Congratulations, the winner of the Dainty Jewell’s Givaway is Golda Huthchinson! Golda, check your inbox for an email from me. :-)
This week I had a thought about prayer.
On Tueday afternoon, I was sitting by the pool talking to an old friend. She was asking about my son’s camp. I told her that we can email him, or send snail mail, but we’re not allowed to call him, and he’s only allowed to call twice during the month of camp. Wow, she said. “Can he email you back?” “Oh, no, they just print out the emails and give them to him, but he can’t respond,” I answered.
“Why do you email him, if he can’t email you back?” her grandson asked. And it got me thinking…”Why do we email him?”
Starting from the first Erev Shabbat that my son was away (he left on a Wednesday) I have taken a few minutes each day to drop him a short email telling him that I hope he’s having a nice time, and mostly telling him what’s going on with us. His younger sisters also send him a short email almost daily in which they tell him about their camp and what they’re up to.
But, again, “Why!?”
When I email my child I know he can’t answer back via a email. However, I feel totally connected to him, although he is miles away, and I can’t physically see him or feel his presence. And I know that when he reads my email he will feel connected to me. Yes, I know that he will read that email. Moreover, I also know that he will answer.
I realized how similar this is to our communication with G-d via prayer.
See, that Tuesday before leaving to the pool, I had received a handwritten letter from my son. He must have mailed it on Friday, Erev Shabbat.
After I read it, I noticed that amazingly in that short letter, which he wrote prior to receiving most of my emails, he pretty much addressed most everything I had mentioned throughout my emails.
Most of us are not privy to hear the voice of H”. Nevertheless, we talk to Him. We pray. We do it because we feel connected to Him through our prayers. Additionally, we know that although He may not answer in the same exact way that we addressed Him, He will answer.
But there’s something else that happens when I sit down to email my son. Since I know that he cannot email me back, I first think about what and how I am going to write. Instead of writing “Are you having a great time?” I’ll say, “I hope you’re having a great time.” Or instead of saying, “Do you like the food?” I’ll say, “I hope you like the food”, or “I saw hotdogs, fries, and pickles in the pictures. I bet you were so happy with that food.” I also watch how I express myself. Even if I miss him dearly, I will not say anything that makes him feel like his family can’t manage without him. Yes, he should know he is missed, but he should feel that in spite of that, we believe that he should be there, and that we trust he’s gaining a tremendous amount from this experience. More importantly, that we are excited, and happy for him.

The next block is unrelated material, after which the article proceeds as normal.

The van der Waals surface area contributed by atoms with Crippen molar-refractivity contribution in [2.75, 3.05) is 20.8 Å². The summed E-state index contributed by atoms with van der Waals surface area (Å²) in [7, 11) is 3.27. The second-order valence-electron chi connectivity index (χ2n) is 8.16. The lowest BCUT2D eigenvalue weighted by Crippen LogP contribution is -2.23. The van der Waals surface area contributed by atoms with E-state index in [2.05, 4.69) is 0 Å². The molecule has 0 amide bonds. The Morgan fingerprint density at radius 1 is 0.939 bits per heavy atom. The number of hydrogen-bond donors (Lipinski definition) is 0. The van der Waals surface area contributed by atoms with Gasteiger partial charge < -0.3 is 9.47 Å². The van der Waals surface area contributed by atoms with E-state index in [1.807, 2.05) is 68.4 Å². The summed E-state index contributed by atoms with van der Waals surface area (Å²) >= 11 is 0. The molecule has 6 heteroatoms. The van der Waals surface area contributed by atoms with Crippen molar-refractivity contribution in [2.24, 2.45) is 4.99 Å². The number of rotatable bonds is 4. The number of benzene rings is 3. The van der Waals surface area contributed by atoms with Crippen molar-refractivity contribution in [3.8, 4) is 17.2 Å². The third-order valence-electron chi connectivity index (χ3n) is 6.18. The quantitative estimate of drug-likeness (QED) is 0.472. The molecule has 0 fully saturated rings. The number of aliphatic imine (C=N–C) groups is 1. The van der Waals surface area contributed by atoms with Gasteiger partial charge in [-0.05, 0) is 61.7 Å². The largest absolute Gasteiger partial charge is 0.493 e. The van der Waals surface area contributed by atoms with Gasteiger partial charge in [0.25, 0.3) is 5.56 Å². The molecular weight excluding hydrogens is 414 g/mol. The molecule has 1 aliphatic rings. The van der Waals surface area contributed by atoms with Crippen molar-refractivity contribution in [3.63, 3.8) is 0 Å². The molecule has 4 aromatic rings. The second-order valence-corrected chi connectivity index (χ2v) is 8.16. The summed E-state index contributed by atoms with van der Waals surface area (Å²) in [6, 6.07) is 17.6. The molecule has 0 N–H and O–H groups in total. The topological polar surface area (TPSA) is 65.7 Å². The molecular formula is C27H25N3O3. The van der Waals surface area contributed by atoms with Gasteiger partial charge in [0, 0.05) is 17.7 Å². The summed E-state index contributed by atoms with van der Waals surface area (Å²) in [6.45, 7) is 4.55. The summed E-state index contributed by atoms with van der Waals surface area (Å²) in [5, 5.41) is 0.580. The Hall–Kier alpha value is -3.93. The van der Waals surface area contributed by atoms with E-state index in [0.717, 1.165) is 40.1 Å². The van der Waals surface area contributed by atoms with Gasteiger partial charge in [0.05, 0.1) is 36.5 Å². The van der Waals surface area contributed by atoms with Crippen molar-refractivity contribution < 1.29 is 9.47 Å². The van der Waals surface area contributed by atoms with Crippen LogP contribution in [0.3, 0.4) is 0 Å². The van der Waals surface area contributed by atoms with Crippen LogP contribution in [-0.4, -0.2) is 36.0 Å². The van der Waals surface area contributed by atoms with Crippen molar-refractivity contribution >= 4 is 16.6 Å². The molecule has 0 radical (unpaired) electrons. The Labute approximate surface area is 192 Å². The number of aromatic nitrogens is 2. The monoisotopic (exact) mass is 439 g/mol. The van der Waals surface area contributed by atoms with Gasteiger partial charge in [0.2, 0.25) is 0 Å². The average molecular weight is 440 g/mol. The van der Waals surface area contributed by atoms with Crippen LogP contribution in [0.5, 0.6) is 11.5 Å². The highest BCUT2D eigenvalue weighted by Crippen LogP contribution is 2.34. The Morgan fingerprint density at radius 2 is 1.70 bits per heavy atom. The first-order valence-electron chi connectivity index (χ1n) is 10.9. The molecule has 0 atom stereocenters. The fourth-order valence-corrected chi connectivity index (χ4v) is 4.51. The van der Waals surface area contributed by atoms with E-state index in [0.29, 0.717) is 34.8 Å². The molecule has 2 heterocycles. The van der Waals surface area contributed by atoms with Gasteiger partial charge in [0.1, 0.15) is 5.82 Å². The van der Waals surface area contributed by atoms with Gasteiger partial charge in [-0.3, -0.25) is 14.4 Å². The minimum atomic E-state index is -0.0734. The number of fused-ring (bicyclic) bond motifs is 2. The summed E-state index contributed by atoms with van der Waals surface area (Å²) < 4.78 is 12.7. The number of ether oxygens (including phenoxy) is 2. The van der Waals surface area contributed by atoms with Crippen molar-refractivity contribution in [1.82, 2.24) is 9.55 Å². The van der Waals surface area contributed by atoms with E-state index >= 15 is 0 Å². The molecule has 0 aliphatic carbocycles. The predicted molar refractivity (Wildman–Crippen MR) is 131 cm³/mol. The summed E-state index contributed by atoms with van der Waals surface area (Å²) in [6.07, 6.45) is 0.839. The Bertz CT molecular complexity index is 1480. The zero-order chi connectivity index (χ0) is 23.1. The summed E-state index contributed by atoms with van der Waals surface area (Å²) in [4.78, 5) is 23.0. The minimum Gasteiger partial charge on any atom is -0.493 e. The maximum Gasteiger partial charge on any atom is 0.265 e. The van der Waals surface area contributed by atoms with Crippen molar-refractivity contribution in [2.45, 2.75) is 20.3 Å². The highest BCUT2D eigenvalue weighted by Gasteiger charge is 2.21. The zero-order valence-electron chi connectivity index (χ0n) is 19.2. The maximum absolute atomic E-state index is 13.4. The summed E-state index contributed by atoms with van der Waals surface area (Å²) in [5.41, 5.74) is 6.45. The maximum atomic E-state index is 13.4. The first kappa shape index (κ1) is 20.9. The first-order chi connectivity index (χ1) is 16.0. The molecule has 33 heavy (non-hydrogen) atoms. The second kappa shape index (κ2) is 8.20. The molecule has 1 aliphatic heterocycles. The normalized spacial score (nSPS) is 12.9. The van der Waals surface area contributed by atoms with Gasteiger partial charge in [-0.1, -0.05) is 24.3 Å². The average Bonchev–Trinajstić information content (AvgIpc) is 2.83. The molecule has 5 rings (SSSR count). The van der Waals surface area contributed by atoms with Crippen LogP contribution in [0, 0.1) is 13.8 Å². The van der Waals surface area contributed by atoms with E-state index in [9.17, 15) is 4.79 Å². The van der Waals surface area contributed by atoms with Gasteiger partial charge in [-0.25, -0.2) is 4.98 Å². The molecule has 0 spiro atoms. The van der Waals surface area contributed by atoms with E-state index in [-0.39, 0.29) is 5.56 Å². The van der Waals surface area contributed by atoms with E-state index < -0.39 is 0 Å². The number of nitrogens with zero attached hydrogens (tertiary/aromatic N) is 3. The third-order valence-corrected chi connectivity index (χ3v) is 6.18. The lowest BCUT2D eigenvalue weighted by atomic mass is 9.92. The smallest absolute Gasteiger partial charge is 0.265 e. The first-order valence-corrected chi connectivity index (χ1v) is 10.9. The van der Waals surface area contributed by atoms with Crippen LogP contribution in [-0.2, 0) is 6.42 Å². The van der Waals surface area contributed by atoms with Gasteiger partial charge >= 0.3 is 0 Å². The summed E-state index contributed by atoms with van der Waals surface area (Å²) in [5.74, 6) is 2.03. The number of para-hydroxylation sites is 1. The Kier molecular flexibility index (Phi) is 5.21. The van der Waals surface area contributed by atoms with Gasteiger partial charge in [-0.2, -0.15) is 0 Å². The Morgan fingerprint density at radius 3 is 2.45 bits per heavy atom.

Similarly, the word l’hitpalel (to pray) comes from the shoresh (root word) pll, which means to judge. Therefore, our Sages tell us that l’hitpalel could also be translated as “to judge oneself.” Ideally, when we pray, we make a self judgement. We should be cognizant of whether what we’re requesting from H” is the right thing and for the right reasons. This is how the act of prayer ultimately refines us as human beings.
My son will somehow answer all my short emails. Answers may come in different bits and pieces and different media. Some in the form of a letter, some via a short phone call, some in a late night chat over snack when he comes back, or the few days after he’s settled back at home. Not via email, but answers nonetheless.
Sometimes we get answers from G-d that are not in the affirmative; not what we wanted. (For more on this, read this post.) Similarly, there’s also the possibility that at some point my son’s answer to my emails is not what I had hoped for (i.e.”Mami, I want to go back home.”).
I email and I won’t hear back from him via email. Nonetheless, our relationship has grown from unidirectional communication, and hopefully, through it I have also become a better parent.
How do you feel about the act of prayer?
I wish you all a Shabbat Shalom!
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